It is the most important international peacekeeping mission anywhere in the world today. It may also be the most successful in history. After four wars in the Middle East and all the turmoil which followed, it has helped to keep the peace between Israel and Egypt for 35 years. It’s called the Multinational Force and Observers (MFO) mission — and almost no one in Canada knows it exists.
The irony is that the mission performs essentially the same peacekeeping function for which the Canadian-inspired UN Emergency Force (UNEF) was created in 1956, in virtually the same place, with hundreds of Canadian Armed Forces personnel having served with the mission over the years including 70 today, and with the 1660-strong international force currently commanded by a Canadian general. At present, there are 12 nations contributing forces.
The mission was established in 1981 to help implement the peace treaty between Israel and Egypt which emerged from the Camp David accord. Its importance is hard to exaggerate. As long as Israel and Egypt continue to get along, there is no prospect of another war between Israel and its Arab neighbours. Once that has been ruled out, it’s possible finally to imagine there could be peace in the Middle East.
The MFO has been effective for two main reasons. The first is how it has organized itself for its dual mission of (a) allowing Egypt to exercise its national sovereignty over the whole of the Sinai peninsula while (b) assuring Israel that there will be no repetition of the Egyptian military buildups which have threatened Israel in the past. That’s been achieved by dividing the region into four zones, each of which is governed by its own rules for the kinds of forces allowed to be present.
- In Zone A, closest to the Suez canal, Egypt is allowed to station a division and to overfly the zone with combat and surveillance aircraft but not to base any there.
- In Zone B in the centre of the peninsula, Egypt is allowed to station up to four battalions equipped with light weapons not to exceed 4000 personnel.
- In Zone C adjacent to the Israeli border, only Egyptian police and MFO forces are allowed to be present. The zone itself is divided into northern, central and southern sectors, each with its own MFO battalion (currently Fijian, Colombian and American).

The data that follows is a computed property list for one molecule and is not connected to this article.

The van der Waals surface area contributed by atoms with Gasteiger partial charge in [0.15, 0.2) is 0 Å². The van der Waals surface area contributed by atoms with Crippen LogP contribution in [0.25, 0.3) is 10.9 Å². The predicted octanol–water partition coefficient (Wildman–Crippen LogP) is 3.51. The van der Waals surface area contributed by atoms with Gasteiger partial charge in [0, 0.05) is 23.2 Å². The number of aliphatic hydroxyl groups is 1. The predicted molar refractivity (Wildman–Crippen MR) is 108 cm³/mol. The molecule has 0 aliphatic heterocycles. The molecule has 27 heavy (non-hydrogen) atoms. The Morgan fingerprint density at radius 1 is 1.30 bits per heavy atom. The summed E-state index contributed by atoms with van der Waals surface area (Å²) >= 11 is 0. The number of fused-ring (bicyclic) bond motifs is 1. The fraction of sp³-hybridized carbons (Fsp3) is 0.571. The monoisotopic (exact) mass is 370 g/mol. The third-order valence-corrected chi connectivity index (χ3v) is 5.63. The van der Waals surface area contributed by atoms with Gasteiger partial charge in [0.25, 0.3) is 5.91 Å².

- In Zone D, a narrow strip of land lying within Israeli territory, the Israelis are allowed a limited force of four infantry battalions. The Israeli force in the zone can have armoured vehicles but not tanks or artillery.
The net effect is that Egypt is in control of its territory in Sinai, but with its military and police forces deployed in a such a way that Israel can be confident it will not again have to face a surprise attack.
The other reason for the MFO’s success is that it is not a United Nations operation. This had not been the intent at the outset, but in light of Soviet obstructionism, European ambivalence, and Arab opposition, a UN operation appeared impractical.
As it turns out, the benefits have been many. Unlike many UN peacekeeping forces, the MFO was deployed with a clear mandate to implement a signed peace agreement. This meant it has had the full cooperation of both Israel and Egypt. Israel had not trusted the UN since 1967, when Egypt unilaterally ordered UNEF forces out of the Sinai “effective immediately” and the UN complied. In addition, the United States, having brokered the peace treaty, was committed to its success and provided the political, financial and military support required to make it so. Not being a UN mission, the MFO was not subject to the Security Council and the political winds which buffet it, nor accountable to the UN bureaucracy with its short attention span and long lead times for decisions.
The downside is that MFO force members do not wear blue berets and therefore do not, by some logic or other, “count” as peacekeepers. So the myth persists that Canada is a peacekeeping deadbeat. It’s time that canard was put to rest. They know better in the Sinai.
The featured image is a photo of a section of the Israel-Egypt border fence north of Eilat.